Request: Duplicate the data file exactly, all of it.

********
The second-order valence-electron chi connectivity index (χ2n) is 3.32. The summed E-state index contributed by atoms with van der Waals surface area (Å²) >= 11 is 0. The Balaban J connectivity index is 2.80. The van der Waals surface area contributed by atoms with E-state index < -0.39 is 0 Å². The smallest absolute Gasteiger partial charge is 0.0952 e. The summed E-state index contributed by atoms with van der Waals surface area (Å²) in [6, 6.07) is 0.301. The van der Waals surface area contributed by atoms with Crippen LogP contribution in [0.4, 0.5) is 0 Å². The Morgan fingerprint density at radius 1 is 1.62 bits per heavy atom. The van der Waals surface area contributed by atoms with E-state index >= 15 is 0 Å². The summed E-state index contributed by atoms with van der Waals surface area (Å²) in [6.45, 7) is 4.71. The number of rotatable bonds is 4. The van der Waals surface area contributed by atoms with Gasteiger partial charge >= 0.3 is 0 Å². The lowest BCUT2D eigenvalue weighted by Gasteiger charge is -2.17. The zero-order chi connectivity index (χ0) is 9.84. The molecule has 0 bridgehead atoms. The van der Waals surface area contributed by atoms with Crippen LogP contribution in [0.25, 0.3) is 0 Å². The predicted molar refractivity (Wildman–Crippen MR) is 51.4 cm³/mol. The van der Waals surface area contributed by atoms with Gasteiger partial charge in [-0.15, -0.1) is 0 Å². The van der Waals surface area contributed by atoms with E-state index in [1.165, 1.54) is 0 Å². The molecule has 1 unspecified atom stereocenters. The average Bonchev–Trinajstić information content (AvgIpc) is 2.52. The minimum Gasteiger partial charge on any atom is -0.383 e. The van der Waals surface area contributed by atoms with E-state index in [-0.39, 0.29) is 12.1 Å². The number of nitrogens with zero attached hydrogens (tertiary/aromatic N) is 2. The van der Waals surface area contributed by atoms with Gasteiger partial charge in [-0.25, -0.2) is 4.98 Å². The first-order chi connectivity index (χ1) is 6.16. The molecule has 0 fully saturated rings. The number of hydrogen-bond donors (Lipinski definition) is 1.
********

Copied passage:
The second-order valence-electron chi connectivity index (χ2n) is 3.32. The summed E-state index contributed by atoms with van der Waals surface area (Å²) >= 11 is 0. The Balaban J connectivity index is 2.80. The van der Waals surface area contributed by atoms with E-state index < -0.39 is 0 Å². The smallest absolute Gasteiger partial charge is 0.0952 e. The summed E-state index contributed by atoms with van der Waals surface area (Å²) in [6, 6.07) is 0.301. The van der Waals surface area contributed by atoms with Crippen LogP contribution in [0.4, 0.5) is 0 Å². The Morgan fingerprint density at radius 1 is 1.62 bits per heavy atom. The van der Waals surface area contributed by atoms with E-state index >= 15 is 0 Å². The summed E-state index contributed by atoms with van der Waals surface area (Å²) in [6.45, 7) is 4.71. The number of rotatable bonds is 4. The van der Waals surface area contributed by atoms with Gasteiger partial charge >= 0.3 is 0 Å². The lowest BCUT2D eigenvalue weighted by Gasteiger charge is -2.17. The zero-order chi connectivity index (χ0) is 9.84. The molecule has 0 bridgehead atoms. The van der Waals surface area contributed by atoms with Crippen LogP contribution in [0.25, 0.3) is 0 Å². The predicted molar refractivity (Wildman–Crippen MR) is 51.4 cm³/mol. The van der Waals surface area contributed by atoms with Gasteiger partial charge in [-0.15, -0.1) is 0 Å². The van der Waals surface area contributed by atoms with E-state index in [1.165, 1.54) is 0 Å². The molecule has 1 unspecified atom stereocenters. The average Bonchev–Trinajstić information content (AvgIpc) is 2.52. The minimum Gasteiger partial charge on any atom is -0.383 e. The van der Waals surface area contributed by atoms with E-state index in [-0.39, 0.29) is 12.1 Å². The number of nitrogens with zero attached hydrogens (tertiary/aromatic N) is 2. The van der Waals surface area contributed by atoms with Gasteiger partial charge in [-0.25, -0.2) is 4.98 Å². The first-order chi connectivity index (χ1) is 6.16. The molecule has 0 fully saturated rings. The number of hydrogen-bond donors (Lipinski definition) is 1.